The digital revolution has been shaped by blunders as much as by breakthroughs, and the course of its brief history is littered with the bleached skulls of visionary efforts undone by bad timing, bad judgment, or the simple human inability to see around corners.
- Cosby affair asks whether media can be engines not of news, but of justice wp.me/pnoAQ-rR 2 days ago
- Today is the Big Give — UC Berkeley’s first 24-hour online fundraising drive. We would love to see our LinkedIn coll… lnkd.in/bzgVY7S 3 weeks ago
- It's UC Berkeley’s 1st 24-hour fund drive. Support journalism education thru student fellowships. bit.ly/11z4WAy #CalBigGive. 3 weeks ago
- For news business, a growing Facebook dependency challenges the limits journalists normally accept about how to… wp.me/pnoAQ-rO 1 month ago
- Squeezing out foreign students with higher ed costs means disinvesting in our country's own future wp.me/pnoAQ-rL 1 month ago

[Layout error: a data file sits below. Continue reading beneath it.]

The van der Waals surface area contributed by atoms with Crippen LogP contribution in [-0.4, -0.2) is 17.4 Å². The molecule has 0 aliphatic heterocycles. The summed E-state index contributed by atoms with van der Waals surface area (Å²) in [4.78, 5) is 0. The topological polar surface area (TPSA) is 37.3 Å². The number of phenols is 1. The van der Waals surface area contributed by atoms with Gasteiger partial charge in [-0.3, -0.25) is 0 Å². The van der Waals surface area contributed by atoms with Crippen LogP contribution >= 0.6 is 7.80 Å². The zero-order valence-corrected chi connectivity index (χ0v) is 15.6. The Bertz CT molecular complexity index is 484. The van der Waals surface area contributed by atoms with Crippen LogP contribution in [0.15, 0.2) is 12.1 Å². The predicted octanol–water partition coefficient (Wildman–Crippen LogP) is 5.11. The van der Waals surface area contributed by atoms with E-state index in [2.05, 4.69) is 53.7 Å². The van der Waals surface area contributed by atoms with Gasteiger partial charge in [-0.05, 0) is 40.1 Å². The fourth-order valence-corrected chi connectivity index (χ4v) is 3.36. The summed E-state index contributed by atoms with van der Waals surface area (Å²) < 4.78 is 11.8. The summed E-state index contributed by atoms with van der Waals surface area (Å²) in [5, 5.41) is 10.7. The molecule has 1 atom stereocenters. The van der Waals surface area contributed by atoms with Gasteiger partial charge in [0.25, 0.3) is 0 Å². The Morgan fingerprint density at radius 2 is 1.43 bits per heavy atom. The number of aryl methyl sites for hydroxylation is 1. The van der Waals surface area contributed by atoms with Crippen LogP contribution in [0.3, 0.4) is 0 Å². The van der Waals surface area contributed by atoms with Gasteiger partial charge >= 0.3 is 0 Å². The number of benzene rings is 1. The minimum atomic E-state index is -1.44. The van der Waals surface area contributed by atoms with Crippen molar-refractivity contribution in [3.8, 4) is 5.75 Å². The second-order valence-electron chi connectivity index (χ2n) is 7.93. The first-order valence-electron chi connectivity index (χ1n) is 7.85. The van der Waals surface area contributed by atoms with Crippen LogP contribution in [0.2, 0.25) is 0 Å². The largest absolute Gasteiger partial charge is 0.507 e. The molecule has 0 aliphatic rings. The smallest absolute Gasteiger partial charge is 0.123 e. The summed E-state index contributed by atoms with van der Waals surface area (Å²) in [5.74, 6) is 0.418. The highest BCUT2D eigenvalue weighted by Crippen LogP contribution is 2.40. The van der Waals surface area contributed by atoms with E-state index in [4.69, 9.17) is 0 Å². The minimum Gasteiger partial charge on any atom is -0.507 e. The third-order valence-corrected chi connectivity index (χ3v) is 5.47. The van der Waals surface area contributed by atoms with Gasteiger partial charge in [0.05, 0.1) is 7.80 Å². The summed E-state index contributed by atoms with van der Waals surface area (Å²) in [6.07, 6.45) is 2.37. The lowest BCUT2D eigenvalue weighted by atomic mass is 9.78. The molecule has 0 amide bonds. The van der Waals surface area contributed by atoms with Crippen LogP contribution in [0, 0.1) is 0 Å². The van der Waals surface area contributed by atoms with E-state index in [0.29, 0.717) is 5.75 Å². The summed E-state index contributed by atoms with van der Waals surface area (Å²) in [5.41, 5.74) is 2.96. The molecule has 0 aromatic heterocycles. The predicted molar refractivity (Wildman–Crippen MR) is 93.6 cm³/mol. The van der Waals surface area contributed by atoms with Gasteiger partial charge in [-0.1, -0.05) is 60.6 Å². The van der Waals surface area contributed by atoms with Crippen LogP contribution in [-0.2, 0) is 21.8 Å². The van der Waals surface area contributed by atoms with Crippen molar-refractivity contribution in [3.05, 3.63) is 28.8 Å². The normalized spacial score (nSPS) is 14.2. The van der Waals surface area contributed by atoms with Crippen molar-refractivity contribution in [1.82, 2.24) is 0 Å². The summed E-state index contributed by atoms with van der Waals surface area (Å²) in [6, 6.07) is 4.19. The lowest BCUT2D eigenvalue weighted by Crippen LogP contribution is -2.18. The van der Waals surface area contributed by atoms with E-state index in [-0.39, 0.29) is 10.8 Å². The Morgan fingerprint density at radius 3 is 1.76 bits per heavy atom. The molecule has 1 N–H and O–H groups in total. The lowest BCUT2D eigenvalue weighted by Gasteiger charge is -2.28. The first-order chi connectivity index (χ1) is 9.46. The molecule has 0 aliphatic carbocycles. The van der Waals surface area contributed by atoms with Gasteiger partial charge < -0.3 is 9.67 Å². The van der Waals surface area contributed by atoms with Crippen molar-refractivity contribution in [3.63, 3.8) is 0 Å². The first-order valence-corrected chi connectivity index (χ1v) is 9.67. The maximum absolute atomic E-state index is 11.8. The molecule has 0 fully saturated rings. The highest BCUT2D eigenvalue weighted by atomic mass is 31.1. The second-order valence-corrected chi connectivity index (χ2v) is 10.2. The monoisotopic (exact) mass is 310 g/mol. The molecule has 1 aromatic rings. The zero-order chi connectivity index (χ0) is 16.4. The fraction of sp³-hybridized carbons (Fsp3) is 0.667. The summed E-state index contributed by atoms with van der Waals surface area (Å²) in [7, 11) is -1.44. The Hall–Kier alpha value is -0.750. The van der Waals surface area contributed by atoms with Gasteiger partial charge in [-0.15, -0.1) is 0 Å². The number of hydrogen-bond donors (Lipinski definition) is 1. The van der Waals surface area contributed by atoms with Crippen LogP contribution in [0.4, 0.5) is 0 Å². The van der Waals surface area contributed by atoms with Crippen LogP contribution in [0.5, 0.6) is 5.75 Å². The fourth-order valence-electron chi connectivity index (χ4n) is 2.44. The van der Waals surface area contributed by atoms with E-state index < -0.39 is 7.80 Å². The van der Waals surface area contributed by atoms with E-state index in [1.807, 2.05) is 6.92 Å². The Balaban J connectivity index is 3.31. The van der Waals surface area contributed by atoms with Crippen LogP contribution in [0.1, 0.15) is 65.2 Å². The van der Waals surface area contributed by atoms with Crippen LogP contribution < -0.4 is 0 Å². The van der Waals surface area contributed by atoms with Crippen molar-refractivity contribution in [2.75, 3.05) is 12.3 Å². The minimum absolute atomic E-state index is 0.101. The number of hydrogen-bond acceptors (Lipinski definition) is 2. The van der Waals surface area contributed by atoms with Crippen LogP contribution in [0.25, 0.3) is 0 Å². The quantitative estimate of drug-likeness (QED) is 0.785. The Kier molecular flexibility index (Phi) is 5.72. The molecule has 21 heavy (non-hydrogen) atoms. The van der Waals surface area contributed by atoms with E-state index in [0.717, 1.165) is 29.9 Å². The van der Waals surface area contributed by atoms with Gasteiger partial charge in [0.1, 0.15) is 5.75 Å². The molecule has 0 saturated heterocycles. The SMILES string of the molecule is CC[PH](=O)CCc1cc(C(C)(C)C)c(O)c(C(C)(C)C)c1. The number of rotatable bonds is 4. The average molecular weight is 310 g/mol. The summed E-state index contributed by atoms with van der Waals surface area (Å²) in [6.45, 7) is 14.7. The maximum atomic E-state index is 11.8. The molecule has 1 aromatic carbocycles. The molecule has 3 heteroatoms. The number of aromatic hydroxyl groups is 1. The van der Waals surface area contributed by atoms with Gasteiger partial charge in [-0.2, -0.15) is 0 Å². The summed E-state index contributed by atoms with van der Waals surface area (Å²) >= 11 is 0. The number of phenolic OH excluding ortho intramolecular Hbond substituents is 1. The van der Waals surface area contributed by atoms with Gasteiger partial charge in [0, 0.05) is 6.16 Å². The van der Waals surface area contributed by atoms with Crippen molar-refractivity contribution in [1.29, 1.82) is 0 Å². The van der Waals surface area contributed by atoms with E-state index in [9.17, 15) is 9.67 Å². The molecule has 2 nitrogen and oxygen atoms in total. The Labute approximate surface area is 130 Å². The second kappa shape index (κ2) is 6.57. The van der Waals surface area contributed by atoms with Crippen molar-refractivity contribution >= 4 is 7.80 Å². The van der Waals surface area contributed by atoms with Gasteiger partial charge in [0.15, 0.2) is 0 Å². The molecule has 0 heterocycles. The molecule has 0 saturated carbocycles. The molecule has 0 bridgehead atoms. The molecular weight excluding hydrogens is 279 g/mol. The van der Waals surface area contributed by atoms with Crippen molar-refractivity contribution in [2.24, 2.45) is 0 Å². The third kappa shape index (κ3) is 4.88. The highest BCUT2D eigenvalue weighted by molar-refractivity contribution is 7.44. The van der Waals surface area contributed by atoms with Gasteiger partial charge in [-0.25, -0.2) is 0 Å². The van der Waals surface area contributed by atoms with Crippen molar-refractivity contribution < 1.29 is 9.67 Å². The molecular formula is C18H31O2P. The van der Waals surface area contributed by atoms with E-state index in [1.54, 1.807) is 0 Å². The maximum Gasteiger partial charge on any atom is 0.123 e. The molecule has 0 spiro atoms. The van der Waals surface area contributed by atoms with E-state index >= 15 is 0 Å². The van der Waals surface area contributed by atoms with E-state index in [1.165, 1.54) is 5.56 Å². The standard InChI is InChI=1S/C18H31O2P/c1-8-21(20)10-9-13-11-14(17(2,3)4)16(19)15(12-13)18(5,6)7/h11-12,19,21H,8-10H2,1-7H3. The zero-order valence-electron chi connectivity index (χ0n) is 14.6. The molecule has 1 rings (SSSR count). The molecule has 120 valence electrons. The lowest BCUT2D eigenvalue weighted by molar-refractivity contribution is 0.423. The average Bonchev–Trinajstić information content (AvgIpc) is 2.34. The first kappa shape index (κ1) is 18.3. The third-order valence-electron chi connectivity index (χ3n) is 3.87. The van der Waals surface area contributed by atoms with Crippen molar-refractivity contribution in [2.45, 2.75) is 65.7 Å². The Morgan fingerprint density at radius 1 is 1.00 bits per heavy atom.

Tags60 Minutes Advertising advertorial Assange BBC Bradley Manning Bush administration campaign spending CBS Censorship CNN Comcast conflict of interest David Hockney digital ethics Disney Edward Snowden ESPN Facebook FCC Fox News freedom of information free speech FTC future of news Google Internet ethics Internet regulation Iraq Iraq war Jack Kelley Jayson Blair Jessica Lynch Jonah Lehrer journalism ethics journalistic originality media bias media concentration media control media corruption media ethics media intrusiveness media politics media strategy media transparency media violence Murdoch scandal native advertising Net neutrality New Media news ethics New York Times Nicholas Berg nonprofit journalism official secrecy official secrets online ethics online privacy open Internet Photojournalism plagiarism popular culture press freedom privacy Richard Clarke Robert Novak Rupert Murdoch source protection Television transparency USA Today Walter Duranty Washington Post whistleblowers WikiLeaks